The longer I coach football, the more I realize that many of the ideas leading to success on the field also lead to success off it. One example is the idea that the person with the most accurate version of reality usually wins.
As a football coach, I want the most accurate idea of my team's strengths and weaknesses as well as our opponents. Having an accurate version of reality makes my team more likely to win.
In life, it is not about winning per se. However, an accurate version of reality makes you more likely to find success in anything that you do.
The problem is that there is no one objective version of reality. Our version is influenced by our personal opinions, perspectives, past experiences, judgment, etc.
Many things can lead to you having an inaccurate version of reality. One of the biggest problems people run into is assuming that everyone is out to get them.
What is Hanlon’s Razor?
In Philosophy, a razor is a rule of thumb. The purpose of a razor is to help you “shave off” unlikely explanations. Eliminating unlikely explanations enables you to reach an accurate version of reality quicker.
Hanlon's Razor states,
“never attribute to malice that which is adequately explained by stupidity”
Or, as I like to say, don’t pretend to be a mind reader. You don’t know someone's intent, so don’t assume something was done with ill intentions.
Before we get into how Hanlon’s Razor is applied, let’s clear up a couple of common misconceptions.
- This razor is most likely correct, not 100%. It is meant to be a great starting point, that’s all.
- It is not saying that things are never done in malice. There are some mean people in the world, after all.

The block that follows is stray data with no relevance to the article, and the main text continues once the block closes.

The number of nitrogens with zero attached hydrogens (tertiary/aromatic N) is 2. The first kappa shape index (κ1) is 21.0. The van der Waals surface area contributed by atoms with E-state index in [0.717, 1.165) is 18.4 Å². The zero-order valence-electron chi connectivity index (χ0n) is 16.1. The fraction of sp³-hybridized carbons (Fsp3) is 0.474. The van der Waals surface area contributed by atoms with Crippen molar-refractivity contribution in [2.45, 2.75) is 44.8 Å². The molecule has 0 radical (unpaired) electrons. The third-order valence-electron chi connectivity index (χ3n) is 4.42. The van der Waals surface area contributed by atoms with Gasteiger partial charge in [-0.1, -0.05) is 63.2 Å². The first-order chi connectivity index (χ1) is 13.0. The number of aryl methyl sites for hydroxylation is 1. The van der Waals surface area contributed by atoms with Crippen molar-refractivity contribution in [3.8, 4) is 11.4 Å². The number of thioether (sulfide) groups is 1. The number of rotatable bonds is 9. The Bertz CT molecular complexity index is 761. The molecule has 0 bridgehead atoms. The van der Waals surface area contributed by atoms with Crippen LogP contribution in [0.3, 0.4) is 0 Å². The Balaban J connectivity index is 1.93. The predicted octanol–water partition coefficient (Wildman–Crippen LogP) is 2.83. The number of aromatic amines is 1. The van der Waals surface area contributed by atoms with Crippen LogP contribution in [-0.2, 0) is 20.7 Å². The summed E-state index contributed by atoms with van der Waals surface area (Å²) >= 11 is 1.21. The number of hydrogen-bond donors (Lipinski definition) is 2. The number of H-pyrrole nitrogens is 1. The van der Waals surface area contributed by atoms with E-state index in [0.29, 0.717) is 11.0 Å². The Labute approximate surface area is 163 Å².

- Don’t get hung up on the word stupidity. It might be a mistake, incompetence, bad luck, carelessness, or many other things.
Here are four examples where you could either assume malice or apply Hanlon’s Razor.
1. Your boss didn't give you an important update.
Your boss hates you and wants you to fail.
Your boss made an honest mistake due to stress.
2. You didn’t get invited to a party.
She hates you and doesn’t want to be your friend anymore.
The invitation got lost in the mail or your spam folder.
3. A specific political action hurt you personally.
The politician hates you, your race, your gender, or your profession.
The politician is incompetent (like many other politicians).
4. Someone is late for a meeting.
The person is a jerk with no respect for other people's time.
Their baby is sick, so they left the house later than usual.
Most Common Uses
Here are two everyday situations where Hanlon’s Razor will help give you a more accurate version of reality.
1. The media
“Show me the incentive and I will show you the outcome.”
— Charlie Munger
Media companies are businesses. Their incentive is money. An obvious consequence of that is that they show “news” that you will watch.
Since drama gets the most views, the media loves to assume every bad thing is done with ill-intentions. Ill-intentions spark outrage, and outrage increases viewership.